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The BFI means business

The BFI demonstrates some real business savvy in its new Forward Plan.

When the UK Film Council was shuttered and the BFI became the lead body for film, some industry watchers were concerned that the organisation might be too ‘artsy,’ ‘cultural’ and ‘historical’ to really throw itself into the heavily industry side of film.

Those fears now seem unfounded as the BFI has now revealed its much-awaited Future Plan for the next five years. What impressed me most in all the initiatives were the smart pairings of public funding with private businesses — the BFI announced new partnerships with Accenture, Aardman, Samsung and Pinewood.

The plan (story here) clearly states: “The Film Fund cannot support all the needs of independent production in the UK, but we all seek to attract new equity partners to British independent films, promoting the commercial opportunities in UK film to private and corporate investors.” Amen to that.

When I first moved to London after covering the film scene in New York for many years, I had to get my head around the fact that there was even any government support for film. But I always wished people lining up for those funds could also be inspired by some of the entrepreneurship we see more in America.

Pairing public money with private money is the smartest way forward — it means nobody gets too dependent on state funding, and private investment can be stretched to more value. Also, getting private businesses on board is a clear signal that projects and initiatives have value in the marketplace, not just in a cultural bubble.

Also in the plan, the BFI Film Skills Fund will also seek to “encourage original entrepreneurs and help to fuse creative, technology and entrepreneurial skills.” The archive itself will see a lot of digitisation and push into new media, with broadcasters and other partners.

The joint venture pilot between producers and distributors — while maybe echoing the not-quite-right Super Slate schemes of the past — is also a good step forward to ensure that producers are working on films that distributors think audiences want to see.

Looking towards growth in markets like China and Brazil is also forward thinking.

And let’s not forget the BFI itself is a moneymaker that will plow its income (including exhibition ticket sales, archive licensing and sponsorship) back into these plans.

Of course supporting film is also supporting art and culture, and the BFI’s archive is a national treasure, so there is nothing wrong with all those functions; it’s just crucially important to see some especially industry-focused initiatives in the mix.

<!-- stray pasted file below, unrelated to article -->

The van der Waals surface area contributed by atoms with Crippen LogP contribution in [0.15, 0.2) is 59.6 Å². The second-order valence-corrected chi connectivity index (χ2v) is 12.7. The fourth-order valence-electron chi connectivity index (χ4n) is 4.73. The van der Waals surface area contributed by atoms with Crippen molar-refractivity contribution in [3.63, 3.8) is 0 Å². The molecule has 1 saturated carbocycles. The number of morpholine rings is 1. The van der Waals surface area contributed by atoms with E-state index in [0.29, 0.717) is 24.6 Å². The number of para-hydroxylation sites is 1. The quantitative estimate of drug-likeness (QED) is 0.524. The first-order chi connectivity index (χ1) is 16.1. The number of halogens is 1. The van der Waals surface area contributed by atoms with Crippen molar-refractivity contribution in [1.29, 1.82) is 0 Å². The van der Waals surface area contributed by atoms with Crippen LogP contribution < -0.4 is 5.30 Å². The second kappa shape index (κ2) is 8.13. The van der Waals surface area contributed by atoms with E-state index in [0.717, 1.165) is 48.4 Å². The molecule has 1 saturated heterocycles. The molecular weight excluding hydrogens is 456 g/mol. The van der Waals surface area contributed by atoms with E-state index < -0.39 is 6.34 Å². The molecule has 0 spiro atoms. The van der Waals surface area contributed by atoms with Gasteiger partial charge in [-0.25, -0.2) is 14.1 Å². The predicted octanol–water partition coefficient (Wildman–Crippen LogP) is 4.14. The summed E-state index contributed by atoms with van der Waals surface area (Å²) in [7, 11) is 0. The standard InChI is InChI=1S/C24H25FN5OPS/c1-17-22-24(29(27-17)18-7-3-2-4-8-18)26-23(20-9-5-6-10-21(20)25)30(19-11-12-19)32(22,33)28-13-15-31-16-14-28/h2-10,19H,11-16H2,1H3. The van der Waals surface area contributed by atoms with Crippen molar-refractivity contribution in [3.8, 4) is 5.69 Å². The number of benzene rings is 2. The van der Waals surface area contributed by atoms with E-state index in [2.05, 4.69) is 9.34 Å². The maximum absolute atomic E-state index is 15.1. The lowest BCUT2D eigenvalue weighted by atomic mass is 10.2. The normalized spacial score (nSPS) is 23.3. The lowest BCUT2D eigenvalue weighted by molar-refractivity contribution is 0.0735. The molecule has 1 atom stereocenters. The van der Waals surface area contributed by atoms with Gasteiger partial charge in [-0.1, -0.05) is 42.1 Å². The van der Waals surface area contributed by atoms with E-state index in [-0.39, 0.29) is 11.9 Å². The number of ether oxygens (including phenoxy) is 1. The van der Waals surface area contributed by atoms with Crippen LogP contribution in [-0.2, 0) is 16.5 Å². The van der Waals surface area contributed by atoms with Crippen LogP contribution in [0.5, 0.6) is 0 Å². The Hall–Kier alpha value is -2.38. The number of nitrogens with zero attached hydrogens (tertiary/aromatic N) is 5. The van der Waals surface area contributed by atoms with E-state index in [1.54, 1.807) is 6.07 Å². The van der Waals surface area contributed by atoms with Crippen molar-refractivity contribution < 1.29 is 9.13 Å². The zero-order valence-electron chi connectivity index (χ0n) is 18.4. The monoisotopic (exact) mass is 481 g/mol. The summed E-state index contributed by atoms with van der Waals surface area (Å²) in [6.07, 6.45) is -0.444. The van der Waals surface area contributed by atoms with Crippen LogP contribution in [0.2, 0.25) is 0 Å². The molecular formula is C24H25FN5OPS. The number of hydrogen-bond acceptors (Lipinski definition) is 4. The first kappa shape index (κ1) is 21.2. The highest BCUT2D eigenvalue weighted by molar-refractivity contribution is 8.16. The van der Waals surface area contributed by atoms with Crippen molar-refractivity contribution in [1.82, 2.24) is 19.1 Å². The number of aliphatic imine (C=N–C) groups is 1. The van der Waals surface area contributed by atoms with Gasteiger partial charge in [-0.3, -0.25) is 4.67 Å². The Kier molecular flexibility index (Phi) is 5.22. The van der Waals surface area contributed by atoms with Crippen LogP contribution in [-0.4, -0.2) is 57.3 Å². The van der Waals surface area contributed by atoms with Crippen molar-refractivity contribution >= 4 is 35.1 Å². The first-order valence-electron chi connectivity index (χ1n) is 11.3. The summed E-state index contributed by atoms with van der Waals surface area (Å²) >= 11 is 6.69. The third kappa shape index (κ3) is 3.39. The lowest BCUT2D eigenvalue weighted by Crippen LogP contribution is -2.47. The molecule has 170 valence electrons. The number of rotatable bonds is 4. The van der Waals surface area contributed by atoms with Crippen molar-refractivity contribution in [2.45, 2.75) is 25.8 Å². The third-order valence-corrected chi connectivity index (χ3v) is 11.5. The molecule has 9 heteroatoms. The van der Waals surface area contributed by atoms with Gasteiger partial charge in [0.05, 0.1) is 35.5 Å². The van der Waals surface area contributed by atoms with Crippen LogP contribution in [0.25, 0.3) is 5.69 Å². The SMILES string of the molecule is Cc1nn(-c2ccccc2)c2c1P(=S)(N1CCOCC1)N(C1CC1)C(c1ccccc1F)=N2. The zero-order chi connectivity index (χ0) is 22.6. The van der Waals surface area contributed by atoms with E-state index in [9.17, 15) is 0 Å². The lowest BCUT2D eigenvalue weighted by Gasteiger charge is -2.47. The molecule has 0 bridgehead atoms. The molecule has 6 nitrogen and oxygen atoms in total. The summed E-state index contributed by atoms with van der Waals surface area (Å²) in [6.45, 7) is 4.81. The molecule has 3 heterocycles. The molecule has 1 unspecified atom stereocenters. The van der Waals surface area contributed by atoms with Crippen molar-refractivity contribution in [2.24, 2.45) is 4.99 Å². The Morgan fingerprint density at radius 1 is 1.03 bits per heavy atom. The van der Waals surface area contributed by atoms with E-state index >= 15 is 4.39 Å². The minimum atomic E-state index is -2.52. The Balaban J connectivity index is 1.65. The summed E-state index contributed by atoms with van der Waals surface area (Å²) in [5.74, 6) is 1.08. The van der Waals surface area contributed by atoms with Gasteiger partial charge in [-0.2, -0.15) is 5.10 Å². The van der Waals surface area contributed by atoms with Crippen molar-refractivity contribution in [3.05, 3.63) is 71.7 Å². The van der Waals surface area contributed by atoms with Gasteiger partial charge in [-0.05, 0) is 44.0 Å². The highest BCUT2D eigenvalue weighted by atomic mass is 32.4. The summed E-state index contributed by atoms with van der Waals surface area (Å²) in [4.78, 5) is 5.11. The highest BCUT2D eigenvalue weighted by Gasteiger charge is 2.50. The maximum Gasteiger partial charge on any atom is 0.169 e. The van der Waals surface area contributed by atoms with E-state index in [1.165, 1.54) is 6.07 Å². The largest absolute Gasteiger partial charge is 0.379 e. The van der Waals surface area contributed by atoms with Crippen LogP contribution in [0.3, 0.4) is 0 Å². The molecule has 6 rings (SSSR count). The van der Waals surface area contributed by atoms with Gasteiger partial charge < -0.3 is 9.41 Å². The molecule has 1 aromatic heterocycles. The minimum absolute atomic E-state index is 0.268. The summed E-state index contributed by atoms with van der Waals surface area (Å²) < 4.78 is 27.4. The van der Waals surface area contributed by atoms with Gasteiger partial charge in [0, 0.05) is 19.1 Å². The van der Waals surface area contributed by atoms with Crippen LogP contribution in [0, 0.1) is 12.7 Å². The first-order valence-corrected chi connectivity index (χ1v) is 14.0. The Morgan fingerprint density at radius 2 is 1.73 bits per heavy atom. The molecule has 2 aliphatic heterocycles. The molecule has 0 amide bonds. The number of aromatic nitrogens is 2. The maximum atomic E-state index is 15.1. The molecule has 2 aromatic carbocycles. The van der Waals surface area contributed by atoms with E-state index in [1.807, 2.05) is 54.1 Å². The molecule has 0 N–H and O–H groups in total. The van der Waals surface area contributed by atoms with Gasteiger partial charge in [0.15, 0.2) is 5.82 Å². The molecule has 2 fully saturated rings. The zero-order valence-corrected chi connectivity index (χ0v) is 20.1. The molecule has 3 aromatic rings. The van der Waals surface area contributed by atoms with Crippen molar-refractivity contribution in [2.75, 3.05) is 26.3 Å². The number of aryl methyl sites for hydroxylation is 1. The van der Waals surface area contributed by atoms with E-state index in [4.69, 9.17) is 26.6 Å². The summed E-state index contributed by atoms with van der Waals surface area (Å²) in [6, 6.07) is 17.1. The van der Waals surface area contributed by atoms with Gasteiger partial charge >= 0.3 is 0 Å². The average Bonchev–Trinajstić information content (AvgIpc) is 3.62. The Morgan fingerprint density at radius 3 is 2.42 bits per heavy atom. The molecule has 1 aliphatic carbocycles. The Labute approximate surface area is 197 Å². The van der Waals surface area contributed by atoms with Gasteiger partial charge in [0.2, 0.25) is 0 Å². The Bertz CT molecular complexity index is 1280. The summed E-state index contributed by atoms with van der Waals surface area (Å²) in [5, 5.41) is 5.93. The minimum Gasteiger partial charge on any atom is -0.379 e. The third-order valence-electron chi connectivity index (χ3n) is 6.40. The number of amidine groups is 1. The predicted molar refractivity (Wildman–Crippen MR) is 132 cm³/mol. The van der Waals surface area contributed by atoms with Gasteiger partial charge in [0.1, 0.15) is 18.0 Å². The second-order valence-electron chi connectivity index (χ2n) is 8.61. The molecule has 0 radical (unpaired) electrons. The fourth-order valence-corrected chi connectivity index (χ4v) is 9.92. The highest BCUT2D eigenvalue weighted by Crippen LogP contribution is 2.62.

This is a smart, business-savvy forward plan and I look forward to seeing it in action.

Readers' comments (3)

  • Agree with above wholeheartedly. Big question for me was the logic in building a player for the digitised archive when tried and tested great video platforms exist and they could spend the money building the audiences / communities not re-inventing wheel. (BFI/UKFC not famous for great tech development - Mymovies etc)

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  • Probably go unnoticed by most, but it's the most important issue to many - great to see the new BFI plans include cinema access: 'The Diversity funds will help promote equal access, participation and strengthening cultural diversity. It will also enhance access for people with sensory impairments and fund pilots for disabled people'.

    A lot of people will appreciate that statement, and eventually benefit from much-improved access to films. To thousands of people with hearing loss, an accessible show - via subtitles - is the main reason they go to see a film. Not special effects, not Brad Pitt, not great stories, but the opportunity to simply follow the plot and enjoy the film!

    People like these:

    Your Local Cinema .com

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  • Nothing new in public money being mixed with
    private equity [?] The new plan does not sufficiently address problems in exhibition - 64% of UK films released are specialised [ie non studio ] yet they only aggregate about 6% of box office with a typically brief but expensive cinema release that delivers no traction to dvd or tv sales. UK release costs are the highest in EU but the average ticket share is the lowest 28%.

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